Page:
The anti-corruption court in Pakistan has convicted and sentenced former Prime Minister Nawaz Sharif to seven years’ imprisonment for failing to justify the source of income relating to his ownership of a steel mill in Saudi Arabia. He had earlier been convicted and sentenced to ten years’ imprisonment in connection with the purchase of high-end apartments in London. One recalls the conviction and sentencing of former Brazilian President Lula da Silva to 12 years’ imprisonment for accepting a gift of a beachfront property from an engineering firm in exchange for help to secure contracts from the State-owned oil company Petrobras; and the impeachment and removal of another former Brazilian President Dilma Rousseff for breaching budget laws. The current President Michel Temer is also facing corruption charges for receiving money from a meat-packing company.
Here in Guyana, Prof. Clive Thomas of the State Assets Recovery Agency (SARA) spoke of the need to have legislation in place requiring persons alleged to possess unexplained wealth to prove their sources of income for such wealth, or face prosecution. The Guyana Revenue Authority has the power to raise arbitrary assessments based on lifestyle audits on persons where there appears to be a mismatch between their assets and their sources of income. This is necessary from a tax evasion point of view, which is a criminal offence. However, additional measures are needed for public officials who, by virtue of the positions they hold, may be tempted to indulge in corrupt behaviour, enriching themselves at the expense of the State and its citizens. We support Prof. Thomas’s call which we ourselves had recommended in several of our columns. The current Administration, as part of its action plan for its first 100 days in office, had listed establishing an Investigative Commission on Corruption as one of the 21 actions to be undertaken. To date, no effort has been made to so.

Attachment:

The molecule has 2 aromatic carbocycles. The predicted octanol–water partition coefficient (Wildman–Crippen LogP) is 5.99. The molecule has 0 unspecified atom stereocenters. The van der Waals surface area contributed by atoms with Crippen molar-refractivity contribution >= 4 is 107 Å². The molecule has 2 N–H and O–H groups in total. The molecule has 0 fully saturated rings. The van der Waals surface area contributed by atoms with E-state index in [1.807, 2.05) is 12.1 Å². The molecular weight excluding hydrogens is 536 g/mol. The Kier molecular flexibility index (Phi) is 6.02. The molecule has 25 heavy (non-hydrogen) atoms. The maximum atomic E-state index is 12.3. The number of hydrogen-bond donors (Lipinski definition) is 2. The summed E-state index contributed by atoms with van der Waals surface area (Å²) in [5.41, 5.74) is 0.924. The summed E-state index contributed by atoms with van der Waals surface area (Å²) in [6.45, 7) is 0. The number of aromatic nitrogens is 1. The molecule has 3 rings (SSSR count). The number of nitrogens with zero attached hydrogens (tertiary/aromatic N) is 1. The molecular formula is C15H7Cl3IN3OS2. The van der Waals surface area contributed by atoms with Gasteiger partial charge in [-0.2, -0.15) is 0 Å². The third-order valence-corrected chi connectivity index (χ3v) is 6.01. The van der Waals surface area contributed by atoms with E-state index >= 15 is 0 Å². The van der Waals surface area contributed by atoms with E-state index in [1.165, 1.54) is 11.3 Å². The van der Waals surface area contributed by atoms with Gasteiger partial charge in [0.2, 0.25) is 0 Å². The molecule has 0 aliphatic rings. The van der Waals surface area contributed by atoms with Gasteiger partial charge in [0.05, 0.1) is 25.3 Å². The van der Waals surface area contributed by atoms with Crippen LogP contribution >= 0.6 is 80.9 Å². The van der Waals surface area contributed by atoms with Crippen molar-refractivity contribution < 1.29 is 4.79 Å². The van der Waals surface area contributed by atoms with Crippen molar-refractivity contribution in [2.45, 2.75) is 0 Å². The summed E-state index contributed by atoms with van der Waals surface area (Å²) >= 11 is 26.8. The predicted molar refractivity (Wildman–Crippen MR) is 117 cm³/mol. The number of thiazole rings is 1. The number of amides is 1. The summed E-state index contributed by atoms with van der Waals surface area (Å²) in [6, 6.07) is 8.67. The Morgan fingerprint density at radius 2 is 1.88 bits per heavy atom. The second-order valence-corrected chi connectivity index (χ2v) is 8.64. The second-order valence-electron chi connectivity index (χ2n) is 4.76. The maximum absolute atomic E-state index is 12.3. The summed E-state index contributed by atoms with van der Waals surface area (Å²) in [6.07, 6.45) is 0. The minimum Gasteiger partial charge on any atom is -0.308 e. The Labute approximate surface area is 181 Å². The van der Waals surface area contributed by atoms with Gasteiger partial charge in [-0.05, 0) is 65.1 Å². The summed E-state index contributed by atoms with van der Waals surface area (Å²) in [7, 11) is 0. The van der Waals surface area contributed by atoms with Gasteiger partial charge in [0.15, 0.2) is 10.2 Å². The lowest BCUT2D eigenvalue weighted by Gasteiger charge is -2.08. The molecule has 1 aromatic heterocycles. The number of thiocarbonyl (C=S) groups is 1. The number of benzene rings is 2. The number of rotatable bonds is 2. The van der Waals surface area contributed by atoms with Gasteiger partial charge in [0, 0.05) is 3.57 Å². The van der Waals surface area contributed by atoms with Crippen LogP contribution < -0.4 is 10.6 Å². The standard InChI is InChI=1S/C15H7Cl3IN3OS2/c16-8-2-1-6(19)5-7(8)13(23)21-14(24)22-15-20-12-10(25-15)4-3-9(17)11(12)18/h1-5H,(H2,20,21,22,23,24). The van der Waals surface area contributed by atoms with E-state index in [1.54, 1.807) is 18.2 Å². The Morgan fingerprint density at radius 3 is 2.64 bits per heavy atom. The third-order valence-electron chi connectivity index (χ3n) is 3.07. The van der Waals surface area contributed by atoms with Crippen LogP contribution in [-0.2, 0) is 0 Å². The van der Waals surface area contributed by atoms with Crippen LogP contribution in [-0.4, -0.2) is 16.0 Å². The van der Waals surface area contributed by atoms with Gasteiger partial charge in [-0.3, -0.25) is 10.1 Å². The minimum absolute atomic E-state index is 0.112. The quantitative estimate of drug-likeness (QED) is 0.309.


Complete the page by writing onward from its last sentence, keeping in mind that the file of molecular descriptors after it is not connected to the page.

The news out last week on Christmas Day is that a new political party, A New and United Guyana (ANUG), has been formed to contest the national elections constitutionally due by 21 March 2019, following the recent vote of no confidence in the Granger-led Administration. The key personalities behind the formation of ANUG are: Senior Counsel Ralph Ramkarran (former Speaker of the National Assembly); Dr Henry Jeffrey (former Minister under the PPP/C Administration); Attorney-at-law Timothy Jonas; and businessman Terrence Campbell – all of whom are highly respected individuals. The main focus of ANUG is on constitutional reform and shared governance. ANUG has also given the firm commitment that it will not join forces with the two main political parties, the PPP/C and the PNCR, which have dominated Guyana’s political landscape since the 1950s and which have drawn their support overwhelming from the two major ethnic groups…..